The rich diversity of life reflects God’s goodness and creative exuberance. When biodiversity is diminished, climate change is accelerated. This is why the biodiversity summit in Kunming next spring and the forthcoming climate summit in Glasgow next month are so vital
Catholic theologians and religious leaders have been caught off guard. While the message that anthropogenic climate change is putting the future of humanity in peril is finally sinking in, we have been slower to recognise the dire threat posed by humanity’s destructive impact on biological diversity.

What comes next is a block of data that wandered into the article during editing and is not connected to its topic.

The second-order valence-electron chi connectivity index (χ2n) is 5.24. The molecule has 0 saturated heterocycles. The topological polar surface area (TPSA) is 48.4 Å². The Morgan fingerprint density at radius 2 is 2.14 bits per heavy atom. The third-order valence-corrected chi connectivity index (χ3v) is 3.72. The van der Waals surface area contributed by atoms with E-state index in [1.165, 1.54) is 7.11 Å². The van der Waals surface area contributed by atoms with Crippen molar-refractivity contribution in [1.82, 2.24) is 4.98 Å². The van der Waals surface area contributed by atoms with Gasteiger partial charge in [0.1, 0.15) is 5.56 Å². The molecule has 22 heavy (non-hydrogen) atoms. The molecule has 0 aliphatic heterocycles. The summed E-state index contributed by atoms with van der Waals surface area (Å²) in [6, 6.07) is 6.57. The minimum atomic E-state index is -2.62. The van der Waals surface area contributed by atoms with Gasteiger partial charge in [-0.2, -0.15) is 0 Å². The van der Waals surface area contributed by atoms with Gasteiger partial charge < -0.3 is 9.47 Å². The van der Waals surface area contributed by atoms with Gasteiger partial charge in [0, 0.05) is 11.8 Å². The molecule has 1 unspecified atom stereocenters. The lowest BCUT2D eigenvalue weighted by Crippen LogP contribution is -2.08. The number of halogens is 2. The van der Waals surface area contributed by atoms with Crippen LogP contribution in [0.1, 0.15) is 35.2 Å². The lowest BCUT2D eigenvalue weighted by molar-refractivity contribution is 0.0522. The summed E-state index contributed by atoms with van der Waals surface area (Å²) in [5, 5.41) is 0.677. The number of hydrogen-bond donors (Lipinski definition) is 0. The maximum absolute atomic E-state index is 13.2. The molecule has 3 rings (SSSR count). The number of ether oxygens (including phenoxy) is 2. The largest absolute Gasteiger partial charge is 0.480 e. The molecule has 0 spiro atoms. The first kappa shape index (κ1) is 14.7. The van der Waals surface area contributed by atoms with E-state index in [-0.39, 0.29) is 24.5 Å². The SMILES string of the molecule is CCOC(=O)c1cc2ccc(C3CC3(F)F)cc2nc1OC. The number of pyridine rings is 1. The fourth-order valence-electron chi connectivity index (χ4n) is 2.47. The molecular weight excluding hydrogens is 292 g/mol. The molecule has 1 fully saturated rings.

Next week, the official opening of the UN Biodiversity Conference takes place online, and there will be face-to-face meetings in Kunming, China, next spring, to finalise a new global biodiversity framework. But concern for biodiversity is not just a matter for scientists and political leaders. It is a profoundly moral and spiritual issue. The loss of species and genetic diversity and the damage to ecosystems ?are not only affecting other species; they are also destroying human health. Biodiversity is about justice for the most vulnerable, both human and creaturely. The loss of biodiversity is intricately linked to climate change, destabilising the global ecosystem with devastating consequences: it reached the emergency “red” zone long before the UN’s Intergovernmental Panel on Climate Change started to speak of “code red for humanity” in August this year. Time is running out to make the changes needed not just for human survival but for the sustainability of other creatures and all life systems on earth.